This is a documentary that is equal parts about the main character—Dean Kamen, a prolific inventor—and about a cause—clean water. Those two elements add up to create a film that is way bigger than the sum of its parts. The film was warmly received at the recent BendFilm Festival, where we caught up with producer Barry Opper.
Source Weekly: It is interesting using a documentary film as a means of communicating about clean water. Why the choice of this medium to get out the message? Why not a health campaign through TV ads? Or magazine ads?
Barry Opper: First of all, we are filmmakers. Paul Lazarus (the film's director and my fellow producer) and I had worked together for many years. When Paul first heard that Dean Kamen was working on a device that could clean water, could be set down in the tiniest of villages throughout the world and could immediately save lives, he knew that there was an important story to be told. We quickly learned that Dean Kamen was a modern day Thomas Edison and that his story and his life in science was wonderfully inspirational. A feature length documentary was the right medium for us.
SW: There seems to be some of the same appeal from this film that a TED talk has—that is, the combination of a good idea and optimism. It is interesting, though, as many documentaries are more about uncovering some bad truth (like, say, The Cove and dolphin fishing) or a more strident tone of Michael Moore crusading for a cause. This topic could easily have been addressed in that manner, but there seems to have been a clear choice to be more optimistic. Do you remember any of the preproduction discussions that led to this tone?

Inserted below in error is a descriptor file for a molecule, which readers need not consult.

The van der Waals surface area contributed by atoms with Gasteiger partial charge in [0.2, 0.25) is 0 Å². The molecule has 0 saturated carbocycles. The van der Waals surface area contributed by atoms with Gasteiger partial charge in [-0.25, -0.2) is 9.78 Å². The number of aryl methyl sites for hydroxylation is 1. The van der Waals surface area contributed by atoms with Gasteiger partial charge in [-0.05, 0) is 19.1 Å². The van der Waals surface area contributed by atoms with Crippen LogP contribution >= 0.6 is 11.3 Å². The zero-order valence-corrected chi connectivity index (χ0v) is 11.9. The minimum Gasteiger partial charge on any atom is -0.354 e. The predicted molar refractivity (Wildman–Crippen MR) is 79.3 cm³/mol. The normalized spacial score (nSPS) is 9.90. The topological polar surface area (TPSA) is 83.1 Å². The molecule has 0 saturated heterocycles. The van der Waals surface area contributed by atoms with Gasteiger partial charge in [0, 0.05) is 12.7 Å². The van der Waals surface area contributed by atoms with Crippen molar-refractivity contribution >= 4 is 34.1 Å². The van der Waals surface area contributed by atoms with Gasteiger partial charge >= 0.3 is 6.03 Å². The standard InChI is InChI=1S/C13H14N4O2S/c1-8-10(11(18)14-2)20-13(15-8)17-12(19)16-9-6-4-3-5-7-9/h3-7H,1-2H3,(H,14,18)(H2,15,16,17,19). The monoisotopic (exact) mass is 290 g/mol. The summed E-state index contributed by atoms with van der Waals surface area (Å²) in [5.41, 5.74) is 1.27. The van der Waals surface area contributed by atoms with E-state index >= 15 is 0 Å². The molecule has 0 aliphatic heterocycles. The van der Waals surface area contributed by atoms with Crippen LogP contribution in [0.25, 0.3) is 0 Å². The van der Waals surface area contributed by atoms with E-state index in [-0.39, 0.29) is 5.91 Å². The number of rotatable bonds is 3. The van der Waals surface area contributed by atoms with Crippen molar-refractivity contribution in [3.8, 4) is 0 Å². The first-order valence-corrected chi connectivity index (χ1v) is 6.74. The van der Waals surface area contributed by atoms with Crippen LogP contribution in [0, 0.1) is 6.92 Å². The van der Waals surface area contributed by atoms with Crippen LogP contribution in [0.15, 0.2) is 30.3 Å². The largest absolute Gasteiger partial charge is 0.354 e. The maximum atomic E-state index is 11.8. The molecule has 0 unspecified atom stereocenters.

BO: This is an interesting question because we do see so many documentaries that are about dire problems. These documentaries often win awards but are hard pressed to get the kinds of audiences that would be needed to feed a movement for change. We were lucky with SlingShot that the movie as it was developing offered a bold solution and a very uplifting story. SlingShot became as much about innovation in our society as about water. It has become a call to action. We are getting people in our audiences telling us: "I fought coming to this movie tonight because it was a documentary and I thought it would do nothing but bring me down....I am so glad I let myself be dragged here." Water in our world today is something we are going to have to deal with; a whole lot of people after seeing SlingShot want to be like Dean: a modern day Don Quixote whose windmills are the important crises of our time.
Dir. Paul Lazarus
Fri. Dec. 19, 7 pm
Summit High Auditorium